The Black Mind was first published in 1974. Minnesota Archive Editions uses digital technology to make long-unavailable books once again accessible, and are published unaltered from the original University of Minnesota Press editions.
The comprehensive account of the development of African literature from its beginnings in oral tradition to its contemporary expression in the writings of Africans in various African and European languages provides insight, both broad and deep, into the Black intellect. Professor Dathorne examines the literature of Africans as spoken or written in their local languages and in Latin, French, Portuguese, and English. This extensive survey and interpretation gives the reader a remarkable pathway to an understanding of the Black imagination and its relevance to thought and creativity throughout the world.
The author himself lived in Africa for ten years, and his view in not that of an outsider, since it is as a Black man that he speaks about Black people. Throughout the book, a major theme is the demonstration that, despite slavery and colonialism, Africans remained very close to their own cultures. Professor Dathorne shows that African writers may be, like some Afro-American writers, "marginal men," but that they are Black men and it is as Black men that they feel the nostalgia of their past and the corrosive influences of their present.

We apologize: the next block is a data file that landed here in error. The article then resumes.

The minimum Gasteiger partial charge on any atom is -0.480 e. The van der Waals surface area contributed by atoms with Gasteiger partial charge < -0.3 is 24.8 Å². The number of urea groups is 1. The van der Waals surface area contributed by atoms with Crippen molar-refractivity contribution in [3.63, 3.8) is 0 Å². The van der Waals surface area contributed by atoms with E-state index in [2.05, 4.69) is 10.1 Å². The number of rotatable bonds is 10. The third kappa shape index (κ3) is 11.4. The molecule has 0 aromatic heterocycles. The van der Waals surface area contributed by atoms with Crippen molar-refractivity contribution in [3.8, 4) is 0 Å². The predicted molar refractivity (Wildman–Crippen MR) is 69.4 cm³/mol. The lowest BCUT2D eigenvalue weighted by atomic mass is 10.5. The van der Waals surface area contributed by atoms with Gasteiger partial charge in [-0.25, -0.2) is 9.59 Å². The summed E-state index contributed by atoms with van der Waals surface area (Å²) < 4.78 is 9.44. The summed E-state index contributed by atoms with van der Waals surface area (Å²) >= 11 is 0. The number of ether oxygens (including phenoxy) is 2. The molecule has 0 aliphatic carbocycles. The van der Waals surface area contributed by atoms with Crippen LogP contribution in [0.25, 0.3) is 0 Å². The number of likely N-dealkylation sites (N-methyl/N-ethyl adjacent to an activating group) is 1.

The chapters are divided into sections: Tradition; Heritage; The Presence of Europe; and Crosscurrents. In the final chapters the author extends the thread of continuity to the New World—Africa as present in the work of Black writers in the United States and in the Caribbean.
|Publisher:||University of Minnesota Press|
|Edition description:||Minnesota Archive Editions|
|Product dimensions:||6.00(w) x 9.00(h) x 1.10(d)|
About the Author
O. R. Dathorne is a member of the department of English at the University of Kentucky. He has taught at universities in Nigeria and Sierra Leone and served as a UNESCO adviser in Sierra Leone. He also has taught at Ohio State University, Howard University, and the University of Wisconsin and lectured at Yale, Federal City College, Michigan State, and other universities in and out of the United States. He is the author of three novels and editor of a number of anthologies of Black literature, and has written widely in journals on his subject.